The Wilderness Society was proud to be an associate producer of Black Cockatoo Crisis, which premiered on 23 November. It’s an urgent appeal to stem the decline of some of WA’s most charismatic birds, which depend on the jarrah and karri forests. Environmental filmmaker Jane Hammond introduces her film in issue #021 of Wilderness Journal, a special edition about WA’s spectacular jarrah forests.

Coming to a capital city near you. Purchase tickets.

Tactical advertising in the EU delivers!

The POLITICO homepage with the Wilderness Society advertising takeover.

For 24 hours from 29 November, the Wilderness Society launched a takeover of the POLITICO EU homepage. The advertisements formed part of a strategic campaign to raise the profile of Australian deforestation in Europe.

Corporate Campaigner, Adele Chasson, explains the timing and aim of the advertisements:

“POLITICO is the number one most influential news source among EU decision-makers,” she says. “The week after we ran this takeover of POLITICO, EU lawmakers got together to make important choices on the Deforestation Free Regulation banning products linked to deforestation from entering the EU market.

“Earlier in 2022, we had a win when the Parliament voted in favour of a very ambitious Regulation to help stem deforestation around the world. MPs were then trying to reach a compromise with all the EU member countries, who wanted to lower the level of ambition and backtrack on some of these wins.

“With these ads, we let them know that their choices mattered for nature in Australia, which is a deforestation hotspot they might not have known about. They could either create strong laws that will actually protect iconic Australian animals and plants, or they could turn a blind eye to the destruction.”

On 6 December 2022, EU countries and Members of the European Parliament agreed to introduce a groundbreaking law to ban products linked to deforestation from entering the EU market.

Read the Wilderness Society's statement after EU institutions reached the deal: while there is a lot more that could be added to the law to make it work in places like Australia, it’s still a world first towards better nature protection.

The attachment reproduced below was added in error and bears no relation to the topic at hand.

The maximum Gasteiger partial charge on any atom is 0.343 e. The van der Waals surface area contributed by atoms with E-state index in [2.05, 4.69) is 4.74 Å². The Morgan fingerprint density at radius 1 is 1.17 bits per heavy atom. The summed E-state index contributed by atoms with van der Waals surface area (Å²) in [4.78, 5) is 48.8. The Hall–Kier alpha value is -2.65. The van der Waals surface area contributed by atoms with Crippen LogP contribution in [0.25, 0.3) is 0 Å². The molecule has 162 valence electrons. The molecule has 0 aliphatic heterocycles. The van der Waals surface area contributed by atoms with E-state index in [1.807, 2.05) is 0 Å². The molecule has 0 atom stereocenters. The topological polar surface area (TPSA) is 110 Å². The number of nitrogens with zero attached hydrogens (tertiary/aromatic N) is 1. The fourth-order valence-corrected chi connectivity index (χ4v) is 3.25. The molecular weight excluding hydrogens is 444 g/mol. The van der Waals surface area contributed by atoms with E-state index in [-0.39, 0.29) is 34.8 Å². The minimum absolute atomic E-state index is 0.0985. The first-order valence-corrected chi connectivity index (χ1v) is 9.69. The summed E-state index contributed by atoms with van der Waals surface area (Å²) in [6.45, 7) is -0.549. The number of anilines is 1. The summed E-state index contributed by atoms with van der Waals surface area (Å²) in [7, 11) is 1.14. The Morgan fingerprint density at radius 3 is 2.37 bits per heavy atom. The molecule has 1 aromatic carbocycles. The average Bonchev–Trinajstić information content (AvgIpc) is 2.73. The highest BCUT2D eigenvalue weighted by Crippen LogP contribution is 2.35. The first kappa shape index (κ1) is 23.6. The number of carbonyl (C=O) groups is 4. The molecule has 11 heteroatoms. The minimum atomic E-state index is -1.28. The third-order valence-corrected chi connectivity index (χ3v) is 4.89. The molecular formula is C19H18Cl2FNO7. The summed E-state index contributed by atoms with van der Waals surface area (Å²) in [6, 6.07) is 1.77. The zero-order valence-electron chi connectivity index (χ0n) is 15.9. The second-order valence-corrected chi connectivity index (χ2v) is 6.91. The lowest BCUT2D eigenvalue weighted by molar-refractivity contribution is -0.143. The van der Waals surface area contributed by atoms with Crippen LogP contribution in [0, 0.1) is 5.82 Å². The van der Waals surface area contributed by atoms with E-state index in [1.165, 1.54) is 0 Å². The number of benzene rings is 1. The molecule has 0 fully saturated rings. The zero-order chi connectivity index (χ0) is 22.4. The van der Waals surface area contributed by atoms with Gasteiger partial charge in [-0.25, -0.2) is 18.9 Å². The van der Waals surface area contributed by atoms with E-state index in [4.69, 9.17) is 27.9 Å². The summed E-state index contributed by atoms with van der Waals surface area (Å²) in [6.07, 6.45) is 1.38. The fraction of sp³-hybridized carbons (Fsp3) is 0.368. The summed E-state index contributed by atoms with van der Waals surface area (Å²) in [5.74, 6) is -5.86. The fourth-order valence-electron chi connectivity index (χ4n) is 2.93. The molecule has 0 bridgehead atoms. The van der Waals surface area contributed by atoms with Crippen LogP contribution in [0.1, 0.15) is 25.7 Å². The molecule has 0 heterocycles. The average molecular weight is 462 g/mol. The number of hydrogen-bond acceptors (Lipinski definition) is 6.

“With adverts like this, we're helping make corporate and policy decision-makers aware of their involvement in destructive industries in Australia, and influence them to help end deforestation here,” says Adele.

Community organising

Biomass loophole closed!

Image: Rob Blakers; GECO

In October, the Federal government ran a public consultation that essentially asked this question: Is burning native forests renewable energy? Nearly 6,000 people like you added their names to the Wilderness Society’s submission saying a resounding NO.

Australia’s forests and the amazing wildlife that call them home are still recovering from the catastrophic Black Summer fires of 2019–20. Despite this, and the ongoing wildlife extinction crisis, some vested interests were eyeing off the chance to burn forests in power plants for electricity in the name of “renewable energy”.

Historically, a federal Labor government established in law a protection from this menace but the subsequent Liberal and National government ripped it up. Together, we applied pressure on the current government to put that protection in place once more.

In December, the Wilderness Society welcomed the Albanese government’s reversal of the Abbott-era decision to allow the burning of wood to generate electricity to be considered ‘renewable’.

Thanks to your support, the government closed the loophole that allowed logging native forests to feed electricity furnaces!

40th anniversary of World Heritage in lutruwita / Tasmania

Halls Island on Lake Malbena. The Wilderness Society continues to defend the integrity of the World Heritage of lutruwita / Tasmania nearly 40 years after it was first created. Image: Rob Blakers